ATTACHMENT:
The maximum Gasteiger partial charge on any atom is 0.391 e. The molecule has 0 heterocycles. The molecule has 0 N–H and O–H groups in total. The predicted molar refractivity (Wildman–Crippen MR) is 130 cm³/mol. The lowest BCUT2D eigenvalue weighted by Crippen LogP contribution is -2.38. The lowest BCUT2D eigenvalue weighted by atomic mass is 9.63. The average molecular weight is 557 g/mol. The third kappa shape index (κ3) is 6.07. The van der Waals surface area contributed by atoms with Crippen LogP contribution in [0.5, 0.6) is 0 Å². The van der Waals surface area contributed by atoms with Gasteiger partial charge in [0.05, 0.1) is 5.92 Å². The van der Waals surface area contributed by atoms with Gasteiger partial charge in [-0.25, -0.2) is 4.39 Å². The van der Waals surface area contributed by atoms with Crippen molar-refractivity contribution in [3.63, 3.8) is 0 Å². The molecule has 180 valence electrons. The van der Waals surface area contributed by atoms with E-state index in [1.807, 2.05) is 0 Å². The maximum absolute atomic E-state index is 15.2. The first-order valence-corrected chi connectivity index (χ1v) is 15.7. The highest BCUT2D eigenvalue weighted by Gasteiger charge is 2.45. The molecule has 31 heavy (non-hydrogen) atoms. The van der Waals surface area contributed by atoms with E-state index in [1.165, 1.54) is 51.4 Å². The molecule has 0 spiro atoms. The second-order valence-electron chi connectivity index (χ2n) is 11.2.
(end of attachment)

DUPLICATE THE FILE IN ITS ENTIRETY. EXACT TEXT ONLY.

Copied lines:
The maximum Gasteiger partial charge on any atom is 0.391 e. The molecule has 0 heterocycles. The molecule has 0 N–H and O–H groups in total. The predicted molar refractivity (Wildman–Crippen MR) is 130 cm³/mol. The lowest BCUT2D eigenvalue weighted by Crippen LogP contribution is -2.38. The lowest BCUT2D eigenvalue weighted by atomic mass is 9.63. The average molecular weight is 557 g/mol. The third kappa shape index (κ3) is 6.07. The van der Waals surface area contributed by atoms with Crippen LogP contribution in [0.5, 0.6) is 0 Å². The van der Waals surface area contributed by atoms with Gasteiger partial charge in [0.05, 0.1) is 5.92 Å². The van der Waals surface area contributed by atoms with Gasteiger partial charge in [-0.25, -0.2) is 4.39 Å². The van der Waals surface area contributed by atoms with Crippen molar-refractivity contribution in [3.63, 3.8) is 0 Å². The molecule has 180 valence electrons. The van der Waals surface area contributed by atoms with E-state index in [1.807, 2.05) is 0 Å². The maximum absolute atomic E-state index is 15.2. The first-order valence-corrected chi connectivity index (χ1v) is 15.7. The highest BCUT2D eigenvalue weighted by Gasteiger charge is 2.45. The molecule has 31 heavy (non-hydrogen) atoms. The van der Waals surface area contributed by atoms with E-state index in [1.165, 1.54) is 51.4 Å². The molecule has 0 spiro atoms. The second-order valence-electron chi connectivity index (χ2n) is 11.2.